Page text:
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2015-02-10 17:55 美联英语学习网

ENDLESS meetings that do little but waste everyone’s time. Dysfunctional committees that take two steps back for every one forward. Project teams that engage in wishful groupthinking rather than honest analysis. Everyone who is part of an organization — a company, a nonprofit, a condo board — has experienced these and other pathologies that can occur when human beings try to work together in groups.


But does teamwork have to be a lost cause? Psychologists have been working on the problem for a long time. And for good reason: Nowadays, though we may still idolize the charismatic leader or creative genius, almost every decision of consequence is made by a group. When Facebook’s board of directors establishes a privacy policy, when the C.I.A.’s operatives strike a suspected terrorist hide-out or when a jury decides whether to convict a defendant, what matters is not just the intelligence and wisdom of the individual actors involved. Groups of smart people can make horrible decisions — or great ones.


Psychologists have known for a century that individuals vary in their cognitive ability. But are some groups, like some people, reliably smarter than others?


Working with several colleagues and students, we set out to answer that question. In our first two studies, which we published with Alex Pentland and Nada Hashmi of M.I.T. in 2010 in the journal Science, we grouped 697 volunteer participants into teams of two to five members. Each team worked together to complete a series of short tasks, which were selected to represent the varied kinds of problems that groups are called upon to solve in the real world. One task involved logical analysis, another brainstorming; others emphasized coordination, planning and moral reasoning.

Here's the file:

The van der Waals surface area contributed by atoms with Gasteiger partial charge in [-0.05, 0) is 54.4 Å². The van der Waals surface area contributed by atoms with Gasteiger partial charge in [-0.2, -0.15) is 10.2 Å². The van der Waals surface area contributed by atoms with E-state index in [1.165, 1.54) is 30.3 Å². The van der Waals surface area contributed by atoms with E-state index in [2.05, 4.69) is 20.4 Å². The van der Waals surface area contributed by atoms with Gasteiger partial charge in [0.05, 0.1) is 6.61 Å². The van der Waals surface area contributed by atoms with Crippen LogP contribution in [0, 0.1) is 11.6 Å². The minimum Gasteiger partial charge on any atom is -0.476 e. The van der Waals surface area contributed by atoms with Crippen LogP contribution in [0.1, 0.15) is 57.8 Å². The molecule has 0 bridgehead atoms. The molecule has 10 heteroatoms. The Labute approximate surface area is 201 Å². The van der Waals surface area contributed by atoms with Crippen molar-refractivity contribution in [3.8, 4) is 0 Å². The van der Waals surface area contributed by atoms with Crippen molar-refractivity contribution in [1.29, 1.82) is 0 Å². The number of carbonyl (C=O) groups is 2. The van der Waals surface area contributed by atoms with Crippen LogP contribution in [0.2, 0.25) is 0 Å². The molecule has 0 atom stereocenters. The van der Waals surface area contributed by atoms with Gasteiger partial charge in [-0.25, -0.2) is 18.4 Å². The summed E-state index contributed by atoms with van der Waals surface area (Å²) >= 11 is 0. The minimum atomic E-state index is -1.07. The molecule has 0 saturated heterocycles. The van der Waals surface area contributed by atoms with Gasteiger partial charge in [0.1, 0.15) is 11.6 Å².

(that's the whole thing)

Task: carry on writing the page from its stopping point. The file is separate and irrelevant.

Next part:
我们几个同事、学生开始寻找这个问题的答案。我们的前两项研究是和麻省理工学院的亚历克斯·彭特兰(Alex Pentland)、娜达·哈什米(Nada Hashmi)合作进行的,2010年发表在《科学》(Science)杂志上。我们召集了697名志愿者,分成二至五人的团队。每个团队协力完成一系列小任务,这些精选出来的任务代表了现实生活中组建团队通常想解决的各种问题。有些任务需要逻辑分析或头脑风暴;有些则强调协调、计划和道德说服。

Individual intelligence, as psychologists measure it, is defined by its generality: People with good vocabularies, for instance, also tend to have good math skills, even though we often think of those abilities as distinct. The results of our studies showed that this same kind of general intelligence also exists for teams. On average, the groups that did well on one task did well on the others, too. In other words, some teams were simply smarter than others.


We next tried to define what characteristics distinguished the smarter teams from the rest, and we were a bit surprised by the answers we got. We gave each volunteer an individual I.Q. test, but teams with higher average I.Q.s didn’t score much higher on our collective intelligence tasks than did teams with lower average I.Q.s. Nor did teams with more extroverted people, or teams whose members reported feeling more motivated to contribute to their group’s success.



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